ORIGINAL RESEARCH article
Secretory function in subplate neurons during cortical development
- Department of Physiology, Anatomy and Genetics, University of Oxford, Oxford, UK
Subplate cells are among the first generated neurons in the mammalian cerebral cortex and have been implicated in the establishment of cortical wiring. In rodents some subplate neurons persist into adulthood. Here we would like to highlight several converging findings which suggest a novel secretory function of subplate neurons during cortical development. Throughout the postnatal period in rodents, subplate neurons have highly developed rough endoplasmic reticulum (ER) and are under an ER stress condition. By comparing gene expression between subplate and layer 6, we found that several genes encoding secreted proteins are highly expressed in subplate neurons. One of these secreted proteins, neuroserpin, encoded by the serpini1 gene, is localized to the ER in subplate cells. We propose that subplate might influence cortical circuit formation through a transient secretory function.
All eukaryotic cells contain a discernible amount of rough endoplasmic reticulum (ER) because it is needed for the synthesis of plasma membrane proteins and proteins of the extracellular matrix (Depierre and Dallner, 1975). Rough ER is particularly abundant in cells that are specialized to produce secreted proteins. For example, plasma cells produce antibodies, which circulate in the bloodstream, and pancreatic acinar cells synthesize digestive enzymes, which are transported to the intestine. In both types of cells, a large part of the cytosol is filled with rough ER. When cells synthesize secretory proteins in amounts that exceed the capacity of the folding apparatus, unfolded proteins accumulate in the rough ER. To alleviate such an overstretched functional state, eukaryotic cells activate a series of self-defense mechanisms referred to collectively as the ER stress response (also called the unfolded protein response) (Schroder and Kaufman, 2005). ER stress response is especially observed physiologically for dedicated secretory cells, such as plasma cells, pancreatic acinar cells, and pancreatic beta cells, where high levels of secreted protein synthesis require a highly evolved mechanism to properly fold, process and secrete them (Wu and Kaufman, 2006; Kondo et al., 2011).
In neurons, when stained with basic aniline dyes (toluidine blue, thionine, or cresyl violet), rough ER appears under the light microscope as a basophilic granular area called Nissl substance. The amount of Nissl substance varies according to neuronal type and functional state. It is particularly abundant in large nerve cells, especially motor neurons (Einarson, 1935). Under different physiological conditions, and in certain pathological states, Nissl substance changes it's appearance. However, the mechanism underlying this change remains unclear. Interestingly, it has been reported that malfunction of the ER stress response can result in neurodegenerative disorders (Paschen and Mengesdorf, 2005), but it remains unclear whether ER stress response occurs physiologically in neurons in vivo.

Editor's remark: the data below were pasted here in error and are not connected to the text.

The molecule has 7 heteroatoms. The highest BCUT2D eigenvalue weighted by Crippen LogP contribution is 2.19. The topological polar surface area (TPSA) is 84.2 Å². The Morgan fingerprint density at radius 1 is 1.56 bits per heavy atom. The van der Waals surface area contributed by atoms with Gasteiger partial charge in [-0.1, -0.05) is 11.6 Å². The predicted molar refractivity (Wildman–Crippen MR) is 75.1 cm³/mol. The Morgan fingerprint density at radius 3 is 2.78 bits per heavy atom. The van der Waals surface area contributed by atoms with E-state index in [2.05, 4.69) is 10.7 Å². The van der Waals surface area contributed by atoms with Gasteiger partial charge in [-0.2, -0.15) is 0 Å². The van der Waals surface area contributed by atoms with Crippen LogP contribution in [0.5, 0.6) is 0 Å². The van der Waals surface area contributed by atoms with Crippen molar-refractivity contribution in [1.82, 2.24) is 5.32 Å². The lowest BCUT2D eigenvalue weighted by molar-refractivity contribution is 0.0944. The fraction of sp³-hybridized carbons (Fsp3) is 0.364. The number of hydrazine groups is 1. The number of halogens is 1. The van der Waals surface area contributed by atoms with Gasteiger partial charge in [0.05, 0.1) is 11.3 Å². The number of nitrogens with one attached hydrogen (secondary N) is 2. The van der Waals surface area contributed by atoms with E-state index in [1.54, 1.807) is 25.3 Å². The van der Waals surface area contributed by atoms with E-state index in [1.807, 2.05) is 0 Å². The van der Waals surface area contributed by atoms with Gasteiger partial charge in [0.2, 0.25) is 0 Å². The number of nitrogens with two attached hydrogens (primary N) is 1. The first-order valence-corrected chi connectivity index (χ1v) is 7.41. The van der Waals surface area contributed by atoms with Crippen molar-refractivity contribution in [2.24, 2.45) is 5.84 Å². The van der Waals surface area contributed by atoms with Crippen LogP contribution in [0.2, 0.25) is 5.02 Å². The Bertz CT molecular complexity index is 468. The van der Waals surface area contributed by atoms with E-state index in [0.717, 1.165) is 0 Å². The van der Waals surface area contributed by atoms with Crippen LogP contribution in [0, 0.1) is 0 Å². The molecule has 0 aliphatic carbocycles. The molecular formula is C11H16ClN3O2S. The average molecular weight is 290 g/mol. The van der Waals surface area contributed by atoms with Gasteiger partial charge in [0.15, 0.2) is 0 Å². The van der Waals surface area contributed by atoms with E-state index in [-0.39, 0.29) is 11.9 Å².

Subplate neurons are among the first generated neurons in the mammalian cerebral cortex and are important in establishing correct intra- and extra-cortical connectivity. Transient neurons of the subplate are considered to be instrumental in the development of the cortex and in the establisment of corticothalamic and thalamocortical connections (Kostovic and Rakic, 1990; Allendoerfer and Shatz, 1994; Kanold and Luhmann, 2010; Hoerder-Suabedissen and Molnár, 2015). While, in most mammalian species including primates, the majority of subplate neurons are lost in the development of the cortex (Kostovic and Rakic, 1980), a large proportion of the subplate persists into adulthood in rodents (Woo et al., 1991). Although there has been a huge progress in understanding the role of subplate neurons in establishing cortical circuits, additional functions of subplate neurons have not been clarified.